Growing concern over the long and uneven nature of the economic recovery marked the Oregon Business Plan Leadership Summit held Monday in Portland.

Elected, business and community leaders were thankful the state economy is finally beginning to climb out of the depths of the Great Recession. by: TRUBUNE PHOTO: JONATHAN HOUSE - U.S. Sens. Ron Wyden, left, and Jeff Merkley, right, discussed the need for bipartisanship at Mondays Oregon Business Plan Leadership Summit in Portland. They were interviewed by John Carter, chair of the plan and Schnitzer Steel.

Among other things, many of the speakers noted the growing importance of the high tech sector in Oregon’s economy. A report released during the summit noted that information communication technology companies in Oregon are now growing faster than the state and national economies. They currently account for around 58,000 jobs in 3,000 companies — many based in Washington County — with annual payrolls of $6 billion.

The study was commissioned by the Oregon Business Council, the Technology Association of Oregon and Oregon State University.

“High tech companies have led Oregon out of the Great Recession,” said Keith Larson, Intel Capital vice president.

But the leaders also expressed concern that statewide incomes are still below the national average, and noted that rural Oregon is largely being left out of the recovery.

“We are seeing the Portland metropolitan region doing better, but our partners in the rural parts of the state are really struggling economically and we need to help them,” said Sandra McDonough, president and CEO of the Portland Business Alliance.

A new focus of the plan revolved around the need to reduce Oregon’s poverty rate, which at 17.2 percent is still above the national average.

“We are now creating jobs, but too many of them are low-wage jobs,” said Oregon Gov. John Kitzhaber.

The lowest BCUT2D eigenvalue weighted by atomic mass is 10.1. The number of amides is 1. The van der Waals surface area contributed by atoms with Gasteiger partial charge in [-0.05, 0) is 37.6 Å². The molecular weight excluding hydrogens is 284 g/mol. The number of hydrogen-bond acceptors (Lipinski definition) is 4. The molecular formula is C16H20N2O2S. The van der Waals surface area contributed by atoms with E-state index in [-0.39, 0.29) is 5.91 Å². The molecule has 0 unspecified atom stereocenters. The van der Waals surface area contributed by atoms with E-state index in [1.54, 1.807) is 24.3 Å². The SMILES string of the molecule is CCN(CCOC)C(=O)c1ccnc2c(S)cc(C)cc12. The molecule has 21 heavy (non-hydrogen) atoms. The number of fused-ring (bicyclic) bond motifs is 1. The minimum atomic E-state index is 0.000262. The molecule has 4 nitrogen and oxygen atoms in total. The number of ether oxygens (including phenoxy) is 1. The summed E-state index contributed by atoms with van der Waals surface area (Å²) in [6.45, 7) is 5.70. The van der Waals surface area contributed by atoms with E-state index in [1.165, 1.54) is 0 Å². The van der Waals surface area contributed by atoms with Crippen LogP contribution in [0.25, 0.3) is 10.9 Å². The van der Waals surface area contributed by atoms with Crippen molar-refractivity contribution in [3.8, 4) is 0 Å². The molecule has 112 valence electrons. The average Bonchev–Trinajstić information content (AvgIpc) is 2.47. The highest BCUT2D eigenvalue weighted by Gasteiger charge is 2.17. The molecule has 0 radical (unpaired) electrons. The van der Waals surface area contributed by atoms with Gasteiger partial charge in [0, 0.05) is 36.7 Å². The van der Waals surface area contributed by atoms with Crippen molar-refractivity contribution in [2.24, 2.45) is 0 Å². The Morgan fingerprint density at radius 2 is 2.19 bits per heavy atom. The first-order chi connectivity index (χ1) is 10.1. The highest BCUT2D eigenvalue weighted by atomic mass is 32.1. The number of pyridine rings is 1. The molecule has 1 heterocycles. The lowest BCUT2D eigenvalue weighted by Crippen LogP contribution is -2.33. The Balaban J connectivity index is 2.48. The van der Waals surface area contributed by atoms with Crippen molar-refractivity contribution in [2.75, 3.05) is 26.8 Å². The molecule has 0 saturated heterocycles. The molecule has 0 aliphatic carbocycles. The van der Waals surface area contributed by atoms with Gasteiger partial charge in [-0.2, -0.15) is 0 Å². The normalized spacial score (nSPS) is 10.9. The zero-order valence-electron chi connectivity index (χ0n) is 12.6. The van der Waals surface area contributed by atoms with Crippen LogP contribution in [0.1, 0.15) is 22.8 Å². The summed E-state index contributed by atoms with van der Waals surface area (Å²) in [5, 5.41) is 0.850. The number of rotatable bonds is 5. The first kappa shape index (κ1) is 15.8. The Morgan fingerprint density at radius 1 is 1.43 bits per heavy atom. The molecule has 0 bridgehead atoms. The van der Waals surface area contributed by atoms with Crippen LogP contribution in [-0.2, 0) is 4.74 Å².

The annual summit was organized by the Oregon Business Council, an association of more than 40 top business executives. Founded in 1985, the council hosts a business forum every year to discuss and update the council’s strategy for promoting economic growth, called the Oregon Business Plan. This one was held before the 2014 Oregon Legislature begins its 35-day session in February. Major speakers included Kitzhaber, Oregon U.S. Sens. Ron Wyden and Jeff Merkley, and legislative leaders from the Oregon House of Representatives and Oregon’s Senate.

Also speaking at the business summit was Oregon First Lady Cylvia Hayes, founder and CEO of 3EStrategies. Hayes appeared on a panel at the end of the summit that discussed plans to reduce Oregon’s poverty rate to 10 percent by 2020.

Three key strategies in the plan are intended to continue and increase the economic recovery:

n Building the Columbia River Crossing and funding other needed infrastructure projects around the state. Several speakers expressed confidence the 2014 Oregon Legislature that begins in February will approve a state-led version of the replacement interstate bridge and freeway improvement project.

n Better methods of connecting educational opportunities to good-paying careers as part of the ongoing school reform initiatives being pushed by Kitzhaber. Additional funding for STEM classes — Science, Technology, Engineering and Math — was a recurring theme.

n Increasing jobs in natural resource fields such as agriculture and forestry to help end rural unemployment and poverty. A new idea was generating support for food-producing businesses, much like the current focus on high tech, sportswear and sustainable development clusters.

Despite the unanimity at the summit, some of the proposals are controversial. For example, a number of environmental organizations oppose the Columbia River Crossing; taking more water out of the Columbia River for agriculture in eastern Oregon; and proposals for increasing logging.

Council leaders noted the Oregon Legislature mostly approved the major strategies in its last business plan, however. Those strategies called for reforming the Public Employee Retirement System, increasing funding for education and financing the Columbia River Crossing. All three were approved by legislators at the regular and special sessions in 2013.

“We had a good year, but our work is not done,” said John Carter, chairman of the board of Schnitzer Steel and the overseer of the Oregon Business Plan.

Summit leaders acknowledged that some factors were beyond their control. For example, Carter expressed concern about the extreme partisanship in Washington, D.C., that prevents Congress from increasing federal infrastructure investments. And others worried that Europe is either in recession or slowly recovering from it while China’s growth is off its historic pace, thus reducing the demand for Oregon-made products.

Nevertheless, the leaders pointed out that manufacturing is continuing to improve, and noted in particular that Intel is still investing heavily in its plants in Hillsboro.

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